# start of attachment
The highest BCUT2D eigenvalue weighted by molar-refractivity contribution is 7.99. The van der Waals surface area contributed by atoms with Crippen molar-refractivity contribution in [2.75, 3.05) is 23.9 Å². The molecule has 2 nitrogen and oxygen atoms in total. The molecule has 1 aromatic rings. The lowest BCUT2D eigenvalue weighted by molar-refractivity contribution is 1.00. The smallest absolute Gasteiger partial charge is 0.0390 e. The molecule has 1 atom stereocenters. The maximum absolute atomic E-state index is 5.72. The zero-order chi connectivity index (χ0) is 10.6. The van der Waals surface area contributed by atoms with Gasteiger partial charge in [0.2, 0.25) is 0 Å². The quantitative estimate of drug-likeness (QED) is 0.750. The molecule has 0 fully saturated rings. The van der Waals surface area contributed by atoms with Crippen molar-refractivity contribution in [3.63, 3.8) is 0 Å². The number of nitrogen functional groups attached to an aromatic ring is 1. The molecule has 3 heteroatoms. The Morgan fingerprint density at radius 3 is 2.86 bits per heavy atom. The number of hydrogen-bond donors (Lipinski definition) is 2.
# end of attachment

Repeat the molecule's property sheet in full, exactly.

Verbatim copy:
The highest BCUT2D eigenvalue weighted by molar-refractivity contribution is 7.99. The van der Waals surface area contributed by atoms with Crippen molar-refractivity contribution in [2.75, 3.05) is 23.9 Å². The molecule has 2 nitrogen and oxygen atoms in total. The molecule has 1 aromatic rings. The lowest BCUT2D eigenvalue weighted by molar-refractivity contribution is 1.00. The smallest absolute Gasteiger partial charge is 0.0390 e. The molecule has 1 atom stereocenters. The maximum absolute atomic E-state index is 5.72. The zero-order chi connectivity index (χ0) is 10.6. The van der Waals surface area contributed by atoms with Gasteiger partial charge in [0.2, 0.25) is 0 Å². The quantitative estimate of drug-likeness (QED) is 0.750. The molecule has 0 fully saturated rings. The van der Waals surface area contributed by atoms with Crippen molar-refractivity contribution in [3.63, 3.8) is 0 Å². The number of nitrogen functional groups attached to an aromatic ring is 1. The molecule has 3 heteroatoms. The Morgan fingerprint density at radius 3 is 2.86 bits per heavy atom. The number of hydrogen-bond donors (Lipinski definition) is 2.